I called my husband and he brought me more supplies and breakfast.  He held Penny so I could milk her out and I tried again to get the calf to bottle feed.  Nope.  So hubby ran to the store to get a tube feeder.  Meanwhile I kept working with the calf to get him standing.  He progressively got better.  I had the stretch him back hooves to be on the ground because he kept standing on him “knuckles”.  But eventually his back legs started getting stronger and he started standing for several minutes at a time.  Not walking but sturdy enough to stand.  We got a quart of colostrum in him at about 11:30am and another quart in him at 1:30pm.  We got mom and baby moved to a better pasture that wasn’t near a creek drop off and had more fresh grass for mom.  We left them there to go to a birthday party and when we came back later that day the calf was in the same spot we left him.  We tried to get him latched on to mom but he wasn’t getting it.  So we tube fed him again 1qt at 10pm and my husband went out again and tube fed him a quart at 12pm.  We got a gallon of colostrum in him within 24hours.  I should have gotten it in him sooner but I didn’t realize that the calf’s stomach changes so quickly.

This morning the calf was in a completely different spot than where we left him and when I milked Penny her first two quarters were emptied.  So we did chores and I posted on The Family Cow forum wondering if he’d eaten maybe.  They thought so.  So we didn’t feed baby again. We saw her nurse twice today and he can stand up on his own and walk around.  Yay!  What should have taken around 2 hours (birth, standing, nursing), took our little guy 30 hours.  But he did it and for being an upside down breech birth we are thrilled to have a living calf and mother.  Penny is a great mom.  She milks like a pro and stands very still for me if she’s eating.  And today while we were out there observing the calf and mama my husband built me a stanchion!  I love it!!!  I’m so thrilled and can’t wait to use it more!  We made a few sizing adjustments and additions to the instructions we found for a smaller Jersey stanchion from this blog to fit our big Guernsey girl.  But we tried it out tonight and she fits great!  We have one more piece to put on the head gate and it will be finished.  Thank you to my amazing hubby!  I’ll try to get some better finished pictures in the daytime soon.  And hubby is looking into putting a solar panel on the roof to run a fan, light, bug zapper, and plug for an ipod or radio!  Sweet!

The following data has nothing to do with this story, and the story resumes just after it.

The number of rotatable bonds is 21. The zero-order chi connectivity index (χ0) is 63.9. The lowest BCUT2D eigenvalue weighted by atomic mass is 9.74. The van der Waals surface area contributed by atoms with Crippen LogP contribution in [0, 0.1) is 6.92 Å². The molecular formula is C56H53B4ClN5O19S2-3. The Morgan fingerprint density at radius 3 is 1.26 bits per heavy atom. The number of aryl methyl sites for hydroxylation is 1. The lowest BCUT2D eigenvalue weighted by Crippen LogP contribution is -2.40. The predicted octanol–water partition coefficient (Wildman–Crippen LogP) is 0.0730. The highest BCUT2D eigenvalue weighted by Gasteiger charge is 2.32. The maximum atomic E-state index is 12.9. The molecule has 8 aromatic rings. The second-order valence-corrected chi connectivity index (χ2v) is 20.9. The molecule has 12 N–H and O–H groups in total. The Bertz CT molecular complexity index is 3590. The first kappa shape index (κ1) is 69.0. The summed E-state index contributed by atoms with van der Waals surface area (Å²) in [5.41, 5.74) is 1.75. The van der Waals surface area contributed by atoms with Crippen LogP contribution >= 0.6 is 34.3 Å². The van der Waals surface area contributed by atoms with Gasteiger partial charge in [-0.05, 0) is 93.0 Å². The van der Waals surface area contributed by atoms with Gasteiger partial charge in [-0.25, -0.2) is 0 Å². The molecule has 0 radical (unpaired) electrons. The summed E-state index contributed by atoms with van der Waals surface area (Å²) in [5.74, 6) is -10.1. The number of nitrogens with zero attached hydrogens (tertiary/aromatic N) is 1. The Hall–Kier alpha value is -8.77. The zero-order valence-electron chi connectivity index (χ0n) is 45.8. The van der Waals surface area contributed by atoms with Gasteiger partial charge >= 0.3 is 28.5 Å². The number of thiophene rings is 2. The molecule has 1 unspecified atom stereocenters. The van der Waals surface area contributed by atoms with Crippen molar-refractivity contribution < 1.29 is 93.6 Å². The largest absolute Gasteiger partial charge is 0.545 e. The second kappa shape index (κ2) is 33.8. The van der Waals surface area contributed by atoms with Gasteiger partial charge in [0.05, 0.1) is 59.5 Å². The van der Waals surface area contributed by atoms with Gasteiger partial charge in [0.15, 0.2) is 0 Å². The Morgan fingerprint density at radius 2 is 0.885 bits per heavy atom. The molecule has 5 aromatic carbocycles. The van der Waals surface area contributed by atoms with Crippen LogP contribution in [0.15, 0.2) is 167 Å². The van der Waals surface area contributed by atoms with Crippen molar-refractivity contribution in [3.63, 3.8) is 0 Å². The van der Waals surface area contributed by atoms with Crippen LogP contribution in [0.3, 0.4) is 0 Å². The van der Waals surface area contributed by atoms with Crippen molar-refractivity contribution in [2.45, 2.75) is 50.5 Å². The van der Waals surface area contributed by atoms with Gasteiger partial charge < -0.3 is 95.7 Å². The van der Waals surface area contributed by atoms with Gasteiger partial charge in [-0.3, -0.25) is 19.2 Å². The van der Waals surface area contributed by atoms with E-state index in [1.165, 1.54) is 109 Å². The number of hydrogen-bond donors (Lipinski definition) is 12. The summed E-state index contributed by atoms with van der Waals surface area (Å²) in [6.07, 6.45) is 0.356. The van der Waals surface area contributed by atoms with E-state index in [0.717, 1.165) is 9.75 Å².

Penny’s a BIG cow!

Oh my goodness!  After looking at our Jersey calves for the last two months, seeing our full grown Guernsey yesterday was a shock.  She’s enormous!  She comes from a commercial dairy in Iowa.  While it’s a small family run operation the cows aren’t pets and Penny was a little wired at delivery yesterday.  She’d never been anywhere but the farm up in Iowa and not only was it her first ride but she is in a strange new place with people she doesn’t know.  I was so glad that there were three guys delivering her because it took all three of them to get that cow where I wanted her.  She stepped on the kitten’s tail at one point.  That cat shrieked and the cow took off.  The young man holding on to her got her stopped but got jerked along a good 50 feet.